Updated 2:09 p.m. | Raúl R. Labrador is a candidate for majority leader.
Labrador announced his decision in a news release Friday afternoon. The Idaho Republican faces an uphill battle to defeat Majority Whip Kevin McCarthy, who is seen as the overwhelming favorite for the position .
After Financial Services Chairman Jeb Hensarling, R-Texas, decided not to run , a number of conservative lawmakers turned to Labrador to be their candidate. And after Rules Chairman Pete Sessions dropped out of the race Thursday night , McCarthy was unopposed.
Labrador’s candidacy changes that. A sophomore from Idaho, Labrador’s national profile is limited. But he’s seen as a rising star in the eyes of a number of conservative lawmakers and outside groups. Earlier Friday, FreedomWorks issued a statement urging Labrador to jump in the race.
Labrador will certainly be a conservative alternative to McCarthy, and he instantly attracts 40 or so of the most hard-line, right-wing lawmakers in the GOP conference. But his campaign will depend heavily on attracting a larger swath of members than just his conservative friends.
Outside conservative voices, such as Rush Limbaugh and Erick Erickson, could help pressure Republican members to vote for Labrador, but the secret ballot nature of the majority leader election means lawmakers will have cover from conservative criticism.
Still, the secret ballot also means that all the commitments McCarthy has been lining up don’t guarantee victory.
An ideological purist, Labrador has been in his element voting "no" on a number of spending bills — he was recently the lone member to vote against the Military Construction-VA appropriations bill — but even holds some positions that raise eyebrows among conservatives.
Although he led the charge against the House GOP’s effort to pass immigration proposals this year, Labrador consistently calls himself pro-immigration, so much so that Rep. Steve King, R-Iowa, seemed to signal his opposition in a tweet earlier Friday, calling Labrador “pro amnesty.”
Labrador was a member of the “gang of eight” on immigration, though he ended up quitting the group.
While Labrador is a proud member of the so-called Hell No Caucus, he was increasingly casting himself as a bridge between the right-wing and leadership. As his statement indicated, Labrador was close with Cantor.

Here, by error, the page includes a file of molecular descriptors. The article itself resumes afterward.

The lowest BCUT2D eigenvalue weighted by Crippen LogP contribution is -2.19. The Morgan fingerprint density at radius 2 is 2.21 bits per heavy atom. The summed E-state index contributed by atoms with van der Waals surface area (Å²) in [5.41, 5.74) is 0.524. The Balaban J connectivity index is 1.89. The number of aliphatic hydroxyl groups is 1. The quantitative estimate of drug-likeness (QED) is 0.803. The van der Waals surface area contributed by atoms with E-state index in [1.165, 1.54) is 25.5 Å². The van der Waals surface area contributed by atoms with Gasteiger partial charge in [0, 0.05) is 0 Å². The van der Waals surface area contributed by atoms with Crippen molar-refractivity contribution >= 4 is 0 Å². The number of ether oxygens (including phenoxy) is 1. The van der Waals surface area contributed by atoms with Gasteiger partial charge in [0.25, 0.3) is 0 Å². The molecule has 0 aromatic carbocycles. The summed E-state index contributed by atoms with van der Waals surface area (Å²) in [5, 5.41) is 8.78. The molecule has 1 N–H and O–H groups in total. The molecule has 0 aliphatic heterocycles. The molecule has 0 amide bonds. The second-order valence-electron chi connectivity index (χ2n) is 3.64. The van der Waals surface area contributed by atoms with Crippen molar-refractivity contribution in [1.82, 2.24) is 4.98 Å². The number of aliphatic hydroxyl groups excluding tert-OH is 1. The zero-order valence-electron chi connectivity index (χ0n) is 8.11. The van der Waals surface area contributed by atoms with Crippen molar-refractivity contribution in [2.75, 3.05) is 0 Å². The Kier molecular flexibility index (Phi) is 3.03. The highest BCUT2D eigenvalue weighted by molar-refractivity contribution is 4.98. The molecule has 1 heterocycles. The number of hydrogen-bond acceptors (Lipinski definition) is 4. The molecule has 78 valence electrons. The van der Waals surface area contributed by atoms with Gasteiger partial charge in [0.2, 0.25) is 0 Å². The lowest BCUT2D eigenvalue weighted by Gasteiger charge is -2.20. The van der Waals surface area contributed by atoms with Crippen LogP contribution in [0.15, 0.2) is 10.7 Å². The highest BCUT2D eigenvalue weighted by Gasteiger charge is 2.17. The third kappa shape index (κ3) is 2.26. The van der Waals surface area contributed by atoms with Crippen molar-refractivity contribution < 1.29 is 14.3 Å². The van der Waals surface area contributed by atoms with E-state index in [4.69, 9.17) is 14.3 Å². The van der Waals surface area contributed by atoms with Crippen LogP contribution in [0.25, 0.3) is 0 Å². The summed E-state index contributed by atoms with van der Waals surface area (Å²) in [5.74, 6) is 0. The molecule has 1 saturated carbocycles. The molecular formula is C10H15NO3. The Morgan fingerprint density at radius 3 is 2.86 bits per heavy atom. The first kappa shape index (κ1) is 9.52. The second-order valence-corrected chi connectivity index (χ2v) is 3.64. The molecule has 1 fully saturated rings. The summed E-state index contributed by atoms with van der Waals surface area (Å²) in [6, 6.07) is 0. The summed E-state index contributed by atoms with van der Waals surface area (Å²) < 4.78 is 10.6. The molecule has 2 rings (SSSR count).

Here's the full release:
“I was stunned when Eric Cantor lost his primary election earlier this week. Eric is a good friend and I have tremendous respect for him. But the message from Tuesday is clear — Americans are looking for a change in the status quo. “I want a House Leadership team that reflects the best of our conference. A leadership team that can bring the Republican conference together. A leadership team that can help unite and grow our party. Americans don’t believe their leaders in Washington are listening and now is the time to change that. “Republicans need to address the growing challenges of immobility amongst the poor, insecurity in the middle class and stop protecting the special interests at the top. We must ensure every American has an equal opportunity to succeed, that they are treated fairly not only by the laws we pass in Congress, but by our political system. We must restore the proper role of government to create space for free markets and civil society to prosper and flourish. And we have to unify the country around the values we share, the ideas we all support, and solutions we can agree on. President Obama and the Democrats have had their chance and they have failed. Republicans must be willing to take these challenges head on with new leadership, fresh ideas, and a different approach. I am running for Majority Leader because I want to help create a vision of growth and opportunity for everyone and start getting to work for the American people.”
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